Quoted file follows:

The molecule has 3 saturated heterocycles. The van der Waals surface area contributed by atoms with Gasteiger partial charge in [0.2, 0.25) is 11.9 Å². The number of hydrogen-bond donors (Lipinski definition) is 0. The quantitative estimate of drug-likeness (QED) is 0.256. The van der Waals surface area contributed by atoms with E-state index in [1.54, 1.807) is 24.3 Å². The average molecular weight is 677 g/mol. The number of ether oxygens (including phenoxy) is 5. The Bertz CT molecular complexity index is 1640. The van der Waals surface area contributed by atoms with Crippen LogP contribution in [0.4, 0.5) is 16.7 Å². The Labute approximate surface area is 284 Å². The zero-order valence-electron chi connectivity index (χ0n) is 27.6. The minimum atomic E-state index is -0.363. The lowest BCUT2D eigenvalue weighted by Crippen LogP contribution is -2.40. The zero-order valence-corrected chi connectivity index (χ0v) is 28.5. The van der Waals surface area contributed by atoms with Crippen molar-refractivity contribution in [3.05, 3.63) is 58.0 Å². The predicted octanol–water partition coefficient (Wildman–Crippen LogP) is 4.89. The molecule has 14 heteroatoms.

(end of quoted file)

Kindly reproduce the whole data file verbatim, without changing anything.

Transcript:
The molecule has 3 saturated heterocycles. The van der Waals surface area contributed by atoms with Gasteiger partial charge in [0.2, 0.25) is 11.9 Å². The number of hydrogen-bond donors (Lipinski definition) is 0. The quantitative estimate of drug-likeness (QED) is 0.256. The van der Waals surface area contributed by atoms with E-state index in [1.54, 1.807) is 24.3 Å². The average molecular weight is 677 g/mol. The number of ether oxygens (including phenoxy) is 5. The Bertz CT molecular complexity index is 1640. The van der Waals surface area contributed by atoms with Crippen LogP contribution in [0.4, 0.5) is 16.7 Å². The Labute approximate surface area is 284 Å². The zero-order valence-electron chi connectivity index (χ0n) is 27.6. The minimum atomic E-state index is -0.363. The lowest BCUT2D eigenvalue weighted by Crippen LogP contribution is -2.40. The zero-order valence-corrected chi connectivity index (χ0v) is 28.5. The van der Waals surface area contributed by atoms with Crippen molar-refractivity contribution in [3.05, 3.63) is 58.0 Å². The predicted octanol–water partition coefficient (Wildman–Crippen LogP) is 4.89. The molecule has 14 heteroatoms.